A good way that the entire situation could have been alleviated would have been to ask a question what their viewpoint is on the anime aesthetic beforehand. Maybe try their best to get into that person's head space first and then discover what they could do better to match that aesthetic. Or if you don't know anything about it, politely tell them up front that you have no knowledge of that style and see if there's something that you can help with outside of that realm. Maybe they like a certain style, but lack proper anatomy structure, or color theory, or composition techniques, etc. There are almost infinite things you can touch on, from the grand to the minute.

Of course, this can be a very difficult thing to do. Sure, there could be an artist out there of great skill that also has thoroughly studied their art history and/or has the technical knowledge to backup their viewpoints to the maximum, but again, that's outside the realm of the person giving the critique. They should try to distance their personal opinion from their critique.

(Artwork: Yue Wang)

Use the "Flip/Flop" Technique

Another technique that I've seen used effectively, I'll simply refer to as the flip/flop technique.

What this means is, for every negative quality you see in a piece, try and find something to positive to reinforce. This will help to lessen the blow of something extremely devastating like, "The anatomy simply isn't correct." You could follow that up with anything really - simply a ", but the way you paint eyes (clothes, grass, hair, etc.) is really impeccable."

This seems to not only lessen the blow of something very devastating, possibly even requiring a complete overhaul, but helps them to realize some things that they've done right! The point of this technique is to ultimately give them things that they can study after-the-fact to really blossom even further!

(Artist: Andrey Surnov)

Remember: Growth is Key

This can be true for both sides - people have this tendency to forgot, or hell even become elitist, that both sides can grow from a critique. Just because you're being asked for / are providing critiques as a service, doesn't mean that you are some higher power or anything. As a friend of mine says, "everyone poops", and this includes everyone, from the top tier all the way to the bottom rung. We're all people with specific emotions at the end of the day. This is mainly to say that if you, even as the person giving the critique, go into it with an open mind, you might learn just as much from the person you're critiquing!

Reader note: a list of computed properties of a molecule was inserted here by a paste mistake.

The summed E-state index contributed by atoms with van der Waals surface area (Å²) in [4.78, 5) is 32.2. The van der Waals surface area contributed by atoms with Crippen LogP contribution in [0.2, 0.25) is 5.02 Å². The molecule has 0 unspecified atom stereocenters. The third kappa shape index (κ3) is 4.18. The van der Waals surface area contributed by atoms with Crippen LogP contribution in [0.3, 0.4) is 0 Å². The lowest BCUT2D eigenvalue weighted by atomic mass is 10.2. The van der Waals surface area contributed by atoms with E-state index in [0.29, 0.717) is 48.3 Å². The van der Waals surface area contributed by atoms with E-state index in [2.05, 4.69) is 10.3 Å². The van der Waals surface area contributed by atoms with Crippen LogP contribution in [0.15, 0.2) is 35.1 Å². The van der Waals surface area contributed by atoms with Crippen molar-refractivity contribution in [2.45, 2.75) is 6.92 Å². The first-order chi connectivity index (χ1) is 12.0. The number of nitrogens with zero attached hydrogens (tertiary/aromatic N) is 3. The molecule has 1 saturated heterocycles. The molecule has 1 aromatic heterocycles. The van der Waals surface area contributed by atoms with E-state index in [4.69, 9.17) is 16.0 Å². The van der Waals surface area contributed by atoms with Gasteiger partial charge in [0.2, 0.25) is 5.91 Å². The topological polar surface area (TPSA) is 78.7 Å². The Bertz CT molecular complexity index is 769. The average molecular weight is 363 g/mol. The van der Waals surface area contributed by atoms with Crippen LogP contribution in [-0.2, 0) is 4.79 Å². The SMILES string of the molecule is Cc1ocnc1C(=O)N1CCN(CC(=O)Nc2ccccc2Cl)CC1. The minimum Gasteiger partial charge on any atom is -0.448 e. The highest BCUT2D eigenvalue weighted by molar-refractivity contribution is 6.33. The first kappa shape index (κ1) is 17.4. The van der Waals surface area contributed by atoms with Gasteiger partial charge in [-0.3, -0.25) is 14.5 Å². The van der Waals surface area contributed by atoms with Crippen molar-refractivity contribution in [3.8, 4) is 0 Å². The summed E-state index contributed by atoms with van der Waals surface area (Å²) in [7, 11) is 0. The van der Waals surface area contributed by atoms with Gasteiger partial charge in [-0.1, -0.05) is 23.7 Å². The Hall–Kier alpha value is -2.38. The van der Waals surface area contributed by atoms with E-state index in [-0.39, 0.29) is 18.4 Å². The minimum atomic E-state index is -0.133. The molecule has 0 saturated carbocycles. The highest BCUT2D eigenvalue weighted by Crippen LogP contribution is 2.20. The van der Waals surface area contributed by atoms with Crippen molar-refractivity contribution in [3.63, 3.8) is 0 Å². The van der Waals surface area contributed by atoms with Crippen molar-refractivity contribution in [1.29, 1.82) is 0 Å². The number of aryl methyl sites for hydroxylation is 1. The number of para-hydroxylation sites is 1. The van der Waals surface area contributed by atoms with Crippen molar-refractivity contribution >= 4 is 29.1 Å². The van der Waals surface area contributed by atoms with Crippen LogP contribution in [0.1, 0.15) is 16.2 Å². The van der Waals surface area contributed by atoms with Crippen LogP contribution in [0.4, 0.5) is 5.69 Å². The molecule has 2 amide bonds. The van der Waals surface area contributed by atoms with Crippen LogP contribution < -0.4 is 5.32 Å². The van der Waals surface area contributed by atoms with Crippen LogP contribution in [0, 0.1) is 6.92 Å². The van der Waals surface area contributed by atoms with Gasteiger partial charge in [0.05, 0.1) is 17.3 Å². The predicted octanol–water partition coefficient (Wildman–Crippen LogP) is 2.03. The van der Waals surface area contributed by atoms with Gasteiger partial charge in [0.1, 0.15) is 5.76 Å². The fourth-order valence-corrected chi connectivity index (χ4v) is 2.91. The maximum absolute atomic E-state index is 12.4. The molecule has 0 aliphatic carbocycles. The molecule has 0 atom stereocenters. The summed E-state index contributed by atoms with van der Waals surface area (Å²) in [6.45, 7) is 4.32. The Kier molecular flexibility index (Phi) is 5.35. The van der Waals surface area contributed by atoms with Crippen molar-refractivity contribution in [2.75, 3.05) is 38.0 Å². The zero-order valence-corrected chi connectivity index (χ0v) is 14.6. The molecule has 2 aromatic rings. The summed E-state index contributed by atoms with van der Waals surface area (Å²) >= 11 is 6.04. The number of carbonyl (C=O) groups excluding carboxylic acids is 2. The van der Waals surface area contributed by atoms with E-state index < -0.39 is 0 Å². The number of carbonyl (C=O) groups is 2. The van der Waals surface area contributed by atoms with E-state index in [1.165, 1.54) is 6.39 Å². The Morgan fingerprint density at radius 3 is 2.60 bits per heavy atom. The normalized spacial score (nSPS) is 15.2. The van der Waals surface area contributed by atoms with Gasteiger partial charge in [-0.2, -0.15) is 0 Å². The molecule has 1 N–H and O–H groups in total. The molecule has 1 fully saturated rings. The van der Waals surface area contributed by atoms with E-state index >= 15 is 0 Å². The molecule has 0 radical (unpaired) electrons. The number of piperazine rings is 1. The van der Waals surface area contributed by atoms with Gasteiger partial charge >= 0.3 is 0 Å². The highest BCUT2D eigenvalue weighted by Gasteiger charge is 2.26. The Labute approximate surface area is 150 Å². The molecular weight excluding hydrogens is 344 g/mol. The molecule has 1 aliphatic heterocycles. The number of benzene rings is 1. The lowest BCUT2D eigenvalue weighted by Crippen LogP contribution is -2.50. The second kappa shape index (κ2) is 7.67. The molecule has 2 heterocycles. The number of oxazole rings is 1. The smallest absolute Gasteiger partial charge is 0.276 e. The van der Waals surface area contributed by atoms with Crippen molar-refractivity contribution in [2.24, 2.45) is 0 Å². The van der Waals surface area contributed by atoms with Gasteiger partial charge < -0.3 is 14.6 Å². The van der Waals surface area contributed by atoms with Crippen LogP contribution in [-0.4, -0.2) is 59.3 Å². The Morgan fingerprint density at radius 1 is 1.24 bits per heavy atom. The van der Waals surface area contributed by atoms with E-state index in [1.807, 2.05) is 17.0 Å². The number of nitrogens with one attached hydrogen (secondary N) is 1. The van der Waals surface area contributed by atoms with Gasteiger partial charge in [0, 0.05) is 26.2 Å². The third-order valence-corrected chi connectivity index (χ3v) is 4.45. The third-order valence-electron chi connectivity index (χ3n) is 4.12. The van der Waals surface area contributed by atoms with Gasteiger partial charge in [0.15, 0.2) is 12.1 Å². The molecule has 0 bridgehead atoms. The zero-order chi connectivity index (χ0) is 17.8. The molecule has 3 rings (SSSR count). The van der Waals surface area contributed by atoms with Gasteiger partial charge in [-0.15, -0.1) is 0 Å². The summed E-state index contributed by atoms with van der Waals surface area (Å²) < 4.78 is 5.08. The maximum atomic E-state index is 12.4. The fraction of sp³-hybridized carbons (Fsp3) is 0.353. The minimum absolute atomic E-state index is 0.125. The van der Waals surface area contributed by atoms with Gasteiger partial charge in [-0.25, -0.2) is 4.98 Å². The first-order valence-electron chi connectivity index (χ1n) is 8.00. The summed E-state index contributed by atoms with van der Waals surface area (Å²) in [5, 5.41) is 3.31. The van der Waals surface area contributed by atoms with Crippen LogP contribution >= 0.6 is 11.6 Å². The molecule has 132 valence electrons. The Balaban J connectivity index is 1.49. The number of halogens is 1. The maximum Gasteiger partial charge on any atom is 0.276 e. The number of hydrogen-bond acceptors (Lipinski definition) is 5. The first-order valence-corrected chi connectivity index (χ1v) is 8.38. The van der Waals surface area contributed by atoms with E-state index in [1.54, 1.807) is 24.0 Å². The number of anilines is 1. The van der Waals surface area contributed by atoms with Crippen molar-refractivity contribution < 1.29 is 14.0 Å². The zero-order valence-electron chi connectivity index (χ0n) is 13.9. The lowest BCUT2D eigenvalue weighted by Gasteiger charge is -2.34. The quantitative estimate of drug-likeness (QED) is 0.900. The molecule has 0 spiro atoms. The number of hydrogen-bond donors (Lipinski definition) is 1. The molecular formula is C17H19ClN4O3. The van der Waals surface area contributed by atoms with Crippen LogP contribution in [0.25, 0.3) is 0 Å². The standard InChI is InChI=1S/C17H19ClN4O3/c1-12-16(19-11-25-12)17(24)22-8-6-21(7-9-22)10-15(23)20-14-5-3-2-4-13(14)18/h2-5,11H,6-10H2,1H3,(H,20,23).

Here's an example: one of my years during college, we were all gathered together, doing group critiques on certain projects. Some of the people were instantly trying to jump all over one person in particular for something minor, like that person's anatomy. Sure, it needed help, but that wasn't actually what the point of the piece was. The artist being questioned was actually after very specific composition techniques. They weren't focused on learning how the anatomy was in the piece, particularly they were trying to learn how to lead the eye. SO when you take that into consideration over the other issues, you can begin to critique that piece of work on a completely different merit than what they had originally intended.

That's the point of the story, once that other small group took the thought of anatomy and things out of their head, they actually learned some very valuable lessons about how to lead the eye, how to make effective composition and ultimately, how to stay focused on the issues that were being asked of by the individual that asked for the critique.


REMEMBER: This list is not all inclusive. There are a plethora of other options and suggestions to give to people who are both critiquing AND getting critiqued.

If you have any other techniques not mentioned here for either of getting or receiving a critique, I'd love to hear them below!

Until then, thanks for reading!